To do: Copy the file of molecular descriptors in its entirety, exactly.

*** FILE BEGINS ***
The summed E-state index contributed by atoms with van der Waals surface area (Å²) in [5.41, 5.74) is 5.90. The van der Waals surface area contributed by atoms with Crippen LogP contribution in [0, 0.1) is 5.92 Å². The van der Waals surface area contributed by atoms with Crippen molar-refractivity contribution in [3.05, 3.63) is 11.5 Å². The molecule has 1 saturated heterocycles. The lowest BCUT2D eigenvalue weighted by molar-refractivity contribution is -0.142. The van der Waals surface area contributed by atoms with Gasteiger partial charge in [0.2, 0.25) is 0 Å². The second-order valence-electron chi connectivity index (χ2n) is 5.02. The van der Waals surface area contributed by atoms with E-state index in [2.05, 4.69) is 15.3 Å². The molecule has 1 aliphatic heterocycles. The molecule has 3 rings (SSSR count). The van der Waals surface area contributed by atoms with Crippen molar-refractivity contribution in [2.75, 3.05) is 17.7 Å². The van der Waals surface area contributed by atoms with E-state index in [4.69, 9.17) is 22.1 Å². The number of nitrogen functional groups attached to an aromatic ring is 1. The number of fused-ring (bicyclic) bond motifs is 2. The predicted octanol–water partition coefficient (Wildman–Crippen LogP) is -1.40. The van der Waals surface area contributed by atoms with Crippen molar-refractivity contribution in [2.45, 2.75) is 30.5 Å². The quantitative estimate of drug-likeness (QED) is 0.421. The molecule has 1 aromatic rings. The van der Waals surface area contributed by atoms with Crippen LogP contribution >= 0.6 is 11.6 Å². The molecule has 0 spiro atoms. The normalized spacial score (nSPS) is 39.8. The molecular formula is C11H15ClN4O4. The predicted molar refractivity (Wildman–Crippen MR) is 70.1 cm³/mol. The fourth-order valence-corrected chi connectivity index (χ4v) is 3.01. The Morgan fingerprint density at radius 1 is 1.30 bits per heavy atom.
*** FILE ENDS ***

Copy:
The summed E-state index contributed by atoms with van der Waals surface area (Å²) in [5.41, 5.74) is 5.90. The van der Waals surface area contributed by atoms with Crippen LogP contribution in [0, 0.1) is 5.92 Å². The van der Waals surface area contributed by atoms with Crippen molar-refractivity contribution in [3.05, 3.63) is 11.5 Å². The molecule has 1 saturated heterocycles. The lowest BCUT2D eigenvalue weighted by molar-refractivity contribution is -0.142. The van der Waals surface area contributed by atoms with Gasteiger partial charge in [0.2, 0.25) is 0 Å². The second-order valence-electron chi connectivity index (χ2n) is 5.02. The van der Waals surface area contributed by atoms with E-state index in [2.05, 4.69) is 15.3 Å². The molecule has 1 aliphatic heterocycles. The molecule has 3 rings (SSSR count). The van der Waals surface area contributed by atoms with Crippen molar-refractivity contribution in [2.75, 3.05) is 17.7 Å². The van der Waals surface area contributed by atoms with E-state index in [4.69, 9.17) is 22.1 Å². The number of nitrogen functional groups attached to an aromatic ring is 1. The number of fused-ring (bicyclic) bond motifs is 2. The predicted octanol–water partition coefficient (Wildman–Crippen LogP) is -1.40. The van der Waals surface area contributed by atoms with Crippen molar-refractivity contribution in [2.45, 2.75) is 30.5 Å². The quantitative estimate of drug-likeness (QED) is 0.421. The molecule has 1 aromatic rings. The van der Waals surface area contributed by atoms with Crippen LogP contribution >= 0.6 is 11.6 Å². The molecule has 0 spiro atoms. The normalized spacial score (nSPS) is 39.8. The molecular formula is C11H15ClN4O4. The predicted molar refractivity (Wildman–Crippen MR) is 70.1 cm³/mol. The fourth-order valence-corrected chi connectivity index (χ4v) is 3.01. The Morgan fingerprint density at radius 1 is 1.30 bits per heavy atom.